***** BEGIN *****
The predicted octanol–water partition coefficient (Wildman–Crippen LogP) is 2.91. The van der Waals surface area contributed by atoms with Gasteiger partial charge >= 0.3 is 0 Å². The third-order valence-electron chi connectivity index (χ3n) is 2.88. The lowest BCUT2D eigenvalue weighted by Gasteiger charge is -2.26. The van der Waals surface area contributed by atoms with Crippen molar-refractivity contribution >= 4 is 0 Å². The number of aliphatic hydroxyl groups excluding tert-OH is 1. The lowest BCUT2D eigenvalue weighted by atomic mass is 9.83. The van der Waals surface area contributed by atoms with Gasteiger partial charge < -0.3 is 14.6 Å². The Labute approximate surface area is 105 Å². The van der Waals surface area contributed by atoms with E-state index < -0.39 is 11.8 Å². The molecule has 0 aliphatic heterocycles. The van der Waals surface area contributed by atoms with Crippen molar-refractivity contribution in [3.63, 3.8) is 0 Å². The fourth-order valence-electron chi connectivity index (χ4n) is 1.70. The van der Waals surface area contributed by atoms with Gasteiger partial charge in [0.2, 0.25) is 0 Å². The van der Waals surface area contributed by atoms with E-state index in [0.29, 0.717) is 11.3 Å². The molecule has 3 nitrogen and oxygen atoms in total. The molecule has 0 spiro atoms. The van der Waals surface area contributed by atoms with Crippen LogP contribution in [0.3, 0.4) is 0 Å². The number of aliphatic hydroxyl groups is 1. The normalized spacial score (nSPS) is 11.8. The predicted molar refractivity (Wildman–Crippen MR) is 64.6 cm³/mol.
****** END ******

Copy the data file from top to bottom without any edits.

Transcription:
The predicted octanol–water partition coefficient (Wildman–Crippen LogP) is 2.91. The van der Waals surface area contributed by atoms with Gasteiger partial charge >= 0.3 is 0 Å². The third-order valence-electron chi connectivity index (χ3n) is 2.88. The lowest BCUT2D eigenvalue weighted by Gasteiger charge is -2.26. The van der Waals surface area contributed by atoms with Crippen molar-refractivity contribution >= 4 is 0 Å². The number of aliphatic hydroxyl groups excluding tert-OH is 1. The lowest BCUT2D eigenvalue weighted by atomic mass is 9.83. The van der Waals surface area contributed by atoms with Gasteiger partial charge < -0.3 is 14.6 Å². The Labute approximate surface area is 105 Å². The van der Waals surface area contributed by atoms with E-state index < -0.39 is 11.8 Å². The molecule has 0 aliphatic heterocycles. The van der Waals surface area contributed by atoms with Crippen molar-refractivity contribution in [3.63, 3.8) is 0 Å². The fourth-order valence-electron chi connectivity index (χ4n) is 1.70. The van der Waals surface area contributed by atoms with Gasteiger partial charge in [0.2, 0.25) is 0 Å². The van der Waals surface area contributed by atoms with E-state index in [0.29, 0.717) is 11.3 Å². The molecule has 3 nitrogen and oxygen atoms in total. The molecule has 0 spiro atoms. The van der Waals surface area contributed by atoms with Crippen LogP contribution in [0.3, 0.4) is 0 Å². The number of aliphatic hydroxyl groups is 1. The normalized spacial score (nSPS) is 11.8. The predicted molar refractivity (Wildman–Crippen MR) is 64.6 cm³/mol.